Was it a coincidence or serendipity?
After weighing the idea for a decade, Alta V. Walters, daughter of Keith and Patricia Walters of Copper Harbor, decided that she would become a writer. Having been immersed in a life that included art of all kinds, she turned to that subject for her first novel, "The Emma Cates Way." In it, her lead character, Fiona, delves into the life of a fictitious painter, Emma Caites. It becomes a search that reveals the artist's education and career from California to Paris and back, followed by modest success as a painter and teacher. The result became a fascinating mystery story. The book, published in 2011, was the winner of a book award for "Best Literary Fiction" in 2012.
Walters works with locomotive energy. Even before the writing of "Emma Cates," she was already researching material for her next novel about another fictional artist, "The Gift of Guylaine Claire." It was completed just recently and published through Two Rock Press. Already she is bounding ahead on a third novel, "The Trial of Trudy Castor."
"The Gift of Guylaine Claire" is a kind of historical mystery story - similar in the layout of "Emma Cates" - of a French-Canadian sculptor (Guylaine Claire) with Native roots, whose life ended tragically when killed trying to intercede in a '90s siege between native factions and the Mounties.
Inspired by the history, Walters (who was Canadian-born) pondered the impact of the unresolved tensions between the English, French and First Nation people of Canada; she wanted to learn more about the history that created those tensions, which extended back to the 18th century when land was granted to the Mohawks and when a later dispute resulted in the tragic confrontations at Oka, Quebec, in 1990. A fictional story began to form.
In her research, Walters discovered the real life Kateri Tekakwitha, a half-Algonquin, half Mohawk Native who had been beatified by the Catholic Church. When young Kateri converted to Christianity, she was put out by the tribe and walked hundreds of miles to find a native village that was Christian. Weakened by illness, Kateri died young. On her deathbed witnesses watched as in death the scars of her ills miraculously disappeared from her face.
That dramatic story inspired the story of Claire, one of the pivotal characters in Walters' outline, and informed how the story would be told. As well, "Saint" Kateri has a cameo appearance in the story as the subject of one of Guylaine Claire's sculptures. Most importantly for Walters, Kateri also inspired the book's underlying themes of forgiveness and service.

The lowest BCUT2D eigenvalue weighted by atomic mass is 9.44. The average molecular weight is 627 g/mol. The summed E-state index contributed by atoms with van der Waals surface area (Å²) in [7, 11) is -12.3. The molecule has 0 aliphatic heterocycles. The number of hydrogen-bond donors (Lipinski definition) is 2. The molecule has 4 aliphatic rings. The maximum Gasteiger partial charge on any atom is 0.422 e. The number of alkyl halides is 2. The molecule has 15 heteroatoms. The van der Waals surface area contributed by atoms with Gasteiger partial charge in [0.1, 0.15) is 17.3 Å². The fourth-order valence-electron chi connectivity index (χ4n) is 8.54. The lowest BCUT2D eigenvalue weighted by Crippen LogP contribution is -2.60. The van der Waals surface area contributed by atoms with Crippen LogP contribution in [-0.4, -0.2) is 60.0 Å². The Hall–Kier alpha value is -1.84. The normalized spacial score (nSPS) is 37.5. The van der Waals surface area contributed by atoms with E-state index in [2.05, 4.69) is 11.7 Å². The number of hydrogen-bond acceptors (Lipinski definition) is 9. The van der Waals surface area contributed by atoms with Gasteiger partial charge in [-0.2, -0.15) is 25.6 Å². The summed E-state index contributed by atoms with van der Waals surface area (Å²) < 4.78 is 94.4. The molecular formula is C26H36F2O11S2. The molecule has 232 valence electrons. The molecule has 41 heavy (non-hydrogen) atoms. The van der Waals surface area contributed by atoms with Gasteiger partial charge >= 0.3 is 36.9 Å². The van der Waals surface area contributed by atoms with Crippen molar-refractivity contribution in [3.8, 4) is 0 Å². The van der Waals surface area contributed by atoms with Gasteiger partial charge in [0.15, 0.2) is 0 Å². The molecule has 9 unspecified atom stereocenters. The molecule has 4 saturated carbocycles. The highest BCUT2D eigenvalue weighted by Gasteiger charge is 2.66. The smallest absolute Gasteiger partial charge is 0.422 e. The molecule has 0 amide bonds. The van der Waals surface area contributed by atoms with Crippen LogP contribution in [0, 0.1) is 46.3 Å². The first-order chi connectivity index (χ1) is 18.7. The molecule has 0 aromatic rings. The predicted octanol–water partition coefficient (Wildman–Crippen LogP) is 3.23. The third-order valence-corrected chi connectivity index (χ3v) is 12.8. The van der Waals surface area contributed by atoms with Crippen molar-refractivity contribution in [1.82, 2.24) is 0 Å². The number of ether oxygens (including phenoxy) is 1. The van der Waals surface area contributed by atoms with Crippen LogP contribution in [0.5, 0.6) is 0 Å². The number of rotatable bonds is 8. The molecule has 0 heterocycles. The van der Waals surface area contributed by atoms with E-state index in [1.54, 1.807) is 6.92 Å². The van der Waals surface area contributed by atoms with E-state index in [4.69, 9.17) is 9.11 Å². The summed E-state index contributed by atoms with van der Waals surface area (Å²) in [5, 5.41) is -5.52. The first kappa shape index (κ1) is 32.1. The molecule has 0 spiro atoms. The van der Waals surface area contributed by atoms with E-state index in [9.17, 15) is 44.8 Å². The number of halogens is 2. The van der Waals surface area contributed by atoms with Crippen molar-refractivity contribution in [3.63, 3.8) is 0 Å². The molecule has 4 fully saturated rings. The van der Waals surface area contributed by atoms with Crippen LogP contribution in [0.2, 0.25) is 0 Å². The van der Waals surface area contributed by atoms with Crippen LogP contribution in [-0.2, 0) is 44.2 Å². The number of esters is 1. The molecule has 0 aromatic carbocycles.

The fictional story is set in Red Wing, Ontario, in 1993. Guylaine Claire's French-Native background becomes the focus of action; she is killed early in the book when she dashes into the fray at yet another native/police standoff. From there, in flashback, the book rehashes her life through her family's activities and stories told during the week between her murder and when her body is finally released for a funeral. We meet her family, her Parish priest (very much a part of their family), and take a tour of her life, largely, through her sculptures. Again, as with "Caites," a mystery is finally solved as to what had happened to Claire.
Where does serendipity come into the story? Just by coincidence, and unknown to Walters, the real Indian Kateri, is indeed finally about to become canonized a Saint, the first indigenous person to be recognized by the Catholic Church. Walters discovered the coincidence the very day that the book went to print. The date set for the canonization: October 21, 2012! The real and the fictional coincide - almost to the day.
For Walters, the treatment of fact into fiction was actually the most fun - thinking up sculptural treatments and then describing them, and then leading to the momentous events of the book. Walters said, "I was looking for someone that had real historical roots that spoke to the themes in the book, and then I discovered Kateri. It was uncanny."
Coincidence or serendipity?
Note: The annual Michigan Technological University progressive dinner (free) begins at St. Al's at 4:30 p.m. Sunday.
Rotten Tomatoes averages: "Trouble With the Curve," B+; "House at the End of the Street," D+